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Picture Book Review for Women’s History Month – Born Hungry

 

 

BORN HUNGRY:
Julia Child Becomes “the French Chef”

Written by  Alex Prud’homme

Illustrated by Sarah Green 

(Calkins Creek; $18.99 Ages 5-9)

 

 

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Starred Review – The Bulletin of the Center for Children’s Books

 

Julia Child’s grandnephew and the coauthor of her best-selling autobiography, My Life in France, has written an irresistibly delicious read if a picture book can be described that way. And, when coupled with Sarah Green’s gorgeous, mouth-watering illustrations, you might just have to run out and grab yourself a pain au chocolat to satisfy your craving after finishing Born Hungry.

This picture book memoir chronicles the travels, tastes, and meals that Julia Child experienced throughout her life, ultimately influencing her foray into cooking and broadcasting career as TV’s first-ever celebrity chef.  One apt and popular quote, “I was born hungry, not a cook” really sums up the essence of what this engaging bio is all about.

 

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Interior spread from Born Hungry: Julia Child Becomes “the French Chef” written by Alex Prud’homme and illustrated by Sarah Green, Calkins Creek ©2022.

 

Readers meet the young Julia McWilliams who wore “size twelve sneakers, stood six feet, two inches tall, played basketball, laughed loudly, and was curious about everything.” The author goes on to explain that Julia’s activity led to her having a rather large appetite. But because she grew up with a cook, she wasn’t encouraged to learn how to do so herself. Clearly, that did not stop her interest in food.

Early in her career during WWII, she worked in Ceylon (now Sri Lanka), as a clerk typist for the US spy agency called the OSS. That posting introduced her to a wealth of new foods and it also introduced Julia to her future husband, Paul Child, who worked in the office next to hers. They shared the love of food, books, and travel. And while her love of cooking had yet to emerge, she did invent a recipe for shark repellant!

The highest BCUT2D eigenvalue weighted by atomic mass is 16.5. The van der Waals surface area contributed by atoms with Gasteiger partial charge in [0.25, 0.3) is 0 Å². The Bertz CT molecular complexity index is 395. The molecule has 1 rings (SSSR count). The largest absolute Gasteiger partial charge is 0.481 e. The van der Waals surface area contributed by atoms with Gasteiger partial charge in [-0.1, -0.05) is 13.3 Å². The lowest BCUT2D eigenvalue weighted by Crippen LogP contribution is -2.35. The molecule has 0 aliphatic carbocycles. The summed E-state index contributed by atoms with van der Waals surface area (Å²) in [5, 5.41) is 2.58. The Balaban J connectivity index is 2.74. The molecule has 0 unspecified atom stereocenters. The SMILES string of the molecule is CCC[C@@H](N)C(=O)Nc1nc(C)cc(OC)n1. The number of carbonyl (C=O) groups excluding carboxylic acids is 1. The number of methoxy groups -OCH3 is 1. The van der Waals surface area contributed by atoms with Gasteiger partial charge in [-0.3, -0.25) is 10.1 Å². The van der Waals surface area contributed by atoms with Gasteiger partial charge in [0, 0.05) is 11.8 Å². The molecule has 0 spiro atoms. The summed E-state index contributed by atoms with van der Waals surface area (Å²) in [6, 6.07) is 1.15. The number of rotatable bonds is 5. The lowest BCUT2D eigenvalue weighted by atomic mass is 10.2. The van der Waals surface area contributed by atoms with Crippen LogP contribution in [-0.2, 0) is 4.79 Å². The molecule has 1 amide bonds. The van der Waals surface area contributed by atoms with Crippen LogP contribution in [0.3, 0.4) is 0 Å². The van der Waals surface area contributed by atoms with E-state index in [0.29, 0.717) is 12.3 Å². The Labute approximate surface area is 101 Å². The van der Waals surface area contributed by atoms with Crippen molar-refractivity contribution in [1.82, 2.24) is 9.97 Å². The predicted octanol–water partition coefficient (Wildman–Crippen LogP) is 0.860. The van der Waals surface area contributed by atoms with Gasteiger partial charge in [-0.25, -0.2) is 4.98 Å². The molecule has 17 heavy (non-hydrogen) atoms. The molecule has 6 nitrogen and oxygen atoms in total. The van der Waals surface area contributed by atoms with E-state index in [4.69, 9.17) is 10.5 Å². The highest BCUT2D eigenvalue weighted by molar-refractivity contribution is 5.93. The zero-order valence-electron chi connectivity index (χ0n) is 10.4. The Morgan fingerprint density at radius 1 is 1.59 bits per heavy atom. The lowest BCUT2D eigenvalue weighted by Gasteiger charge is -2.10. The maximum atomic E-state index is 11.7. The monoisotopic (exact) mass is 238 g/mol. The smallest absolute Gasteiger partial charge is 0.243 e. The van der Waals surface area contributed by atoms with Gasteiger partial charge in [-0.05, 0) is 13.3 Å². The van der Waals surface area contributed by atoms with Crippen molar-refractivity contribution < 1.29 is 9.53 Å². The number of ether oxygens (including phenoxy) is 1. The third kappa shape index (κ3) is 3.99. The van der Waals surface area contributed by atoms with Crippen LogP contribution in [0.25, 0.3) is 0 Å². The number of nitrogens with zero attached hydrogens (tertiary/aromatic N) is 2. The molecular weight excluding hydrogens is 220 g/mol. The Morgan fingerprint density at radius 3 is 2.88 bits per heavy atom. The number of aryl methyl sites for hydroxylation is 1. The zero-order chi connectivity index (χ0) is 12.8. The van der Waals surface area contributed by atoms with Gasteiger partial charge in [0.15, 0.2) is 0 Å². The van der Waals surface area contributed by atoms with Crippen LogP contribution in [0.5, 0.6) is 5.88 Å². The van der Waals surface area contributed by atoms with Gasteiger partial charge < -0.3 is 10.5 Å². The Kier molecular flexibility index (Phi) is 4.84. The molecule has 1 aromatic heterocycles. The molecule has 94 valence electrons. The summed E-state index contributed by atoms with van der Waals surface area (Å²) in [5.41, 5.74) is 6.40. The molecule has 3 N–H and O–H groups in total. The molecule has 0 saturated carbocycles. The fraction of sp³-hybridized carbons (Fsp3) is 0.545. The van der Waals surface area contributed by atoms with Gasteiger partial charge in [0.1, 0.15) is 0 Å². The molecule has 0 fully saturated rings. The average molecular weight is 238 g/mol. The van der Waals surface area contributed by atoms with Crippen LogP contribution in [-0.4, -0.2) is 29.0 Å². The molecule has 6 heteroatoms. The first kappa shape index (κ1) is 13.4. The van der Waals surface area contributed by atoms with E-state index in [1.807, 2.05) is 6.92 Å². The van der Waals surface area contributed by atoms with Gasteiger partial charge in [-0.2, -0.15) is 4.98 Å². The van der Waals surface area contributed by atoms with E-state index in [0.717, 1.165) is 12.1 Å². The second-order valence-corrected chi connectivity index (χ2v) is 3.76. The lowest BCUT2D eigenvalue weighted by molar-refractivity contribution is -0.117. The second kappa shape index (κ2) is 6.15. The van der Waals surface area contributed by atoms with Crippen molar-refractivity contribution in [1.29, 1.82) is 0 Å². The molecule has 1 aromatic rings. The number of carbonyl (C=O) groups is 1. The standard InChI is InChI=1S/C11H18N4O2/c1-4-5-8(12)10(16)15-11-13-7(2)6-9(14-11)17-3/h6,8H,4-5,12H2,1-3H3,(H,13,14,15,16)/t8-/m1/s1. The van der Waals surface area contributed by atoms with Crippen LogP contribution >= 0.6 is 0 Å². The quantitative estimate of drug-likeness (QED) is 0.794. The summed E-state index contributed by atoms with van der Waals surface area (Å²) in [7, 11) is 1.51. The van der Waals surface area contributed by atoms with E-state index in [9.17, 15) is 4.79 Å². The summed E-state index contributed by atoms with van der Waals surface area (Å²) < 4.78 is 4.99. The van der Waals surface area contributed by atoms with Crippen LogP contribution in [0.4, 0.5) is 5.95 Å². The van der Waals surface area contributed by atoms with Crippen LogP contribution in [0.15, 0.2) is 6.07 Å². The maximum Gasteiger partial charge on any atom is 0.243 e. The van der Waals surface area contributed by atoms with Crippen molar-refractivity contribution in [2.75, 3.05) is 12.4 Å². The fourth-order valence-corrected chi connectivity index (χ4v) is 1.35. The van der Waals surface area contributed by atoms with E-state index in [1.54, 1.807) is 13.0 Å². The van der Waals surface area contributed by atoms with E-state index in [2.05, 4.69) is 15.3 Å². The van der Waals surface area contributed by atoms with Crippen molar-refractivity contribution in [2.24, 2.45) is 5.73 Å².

Back in the states after the war had ended, Julia made it her mission to learn how to cook. Now married, she thought cooking a meal would impress her husband. She even took a class but her attempts left something to be desired.

During a trip to Rouen in France, however, Julia had the best meal of her life, one that stayed with her and prompted a renewed interest to learn how to “make such a feast.” With Paul stationed in Paris for work, Julia enrolled in the renowned Le Cordon Bleu cooking school. She was the only female student and worked hard to hone her skills. She even read cookbooks in her free time! “I came to the conclusion I really must be French, only no one had ever informed me.” With her newly acquired expertise and love of French cuisine, Child eventually opened a cooking school with two friends.  She was committed to sharing what she’d learned with an emphasis on how “time and care” along with using fresh ingredients and reading the recipe before attempting to cook were key to creating “a thoroughly satisfying meal.”

 

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Interior spread from Born Hungry: Julia Child Becomes “the French Chef” written by Alex Prud’homme and illustrated by Sarah Green, Calkins Creek ©2022.

 

In the back matter, a comprehensive five-page Author’s Note details Julia’s life after 1961 when the couple retired from diplomatic service and relocated to Massachusetts. It’s in these pages readers learn about the cookbook that “changed Julia’s life.” Mastering the Art of French Cooking, written by Child along with two friends (and still in print), introduced an exciting new cooking approach to the American consumers who were hungry themselves to move on from canned goods to fresh ingredients in recipes that were fun to make. From there it was a public TV cooking show, followed by a long and illustrious career in the public eye. The rest, as they say, is history. If your appetite’s been whet, take advantage of Julia’s scrambled eggs recipe that is also included.

In Born Hungry, Prud’homme has perfectly captured Child’s zest for life (and the food in it) as well as her infectious personality that contributed to her enduring success. Green’s retro-looking art pops off the page and colorfully conveys both emotion and a keen sense of Child’s passion. For any parent or youngster who is curious about food and cooking, or looking for a positive example of a strong, influential woman who followed her dream, this picture book is a joy to read.

Click here for a Discussion Guide.

Read more about Alex Prud’homme here.

Read more about Sarah Green here.

For more information about Julia Child, please visit: juliachildfoundation.org

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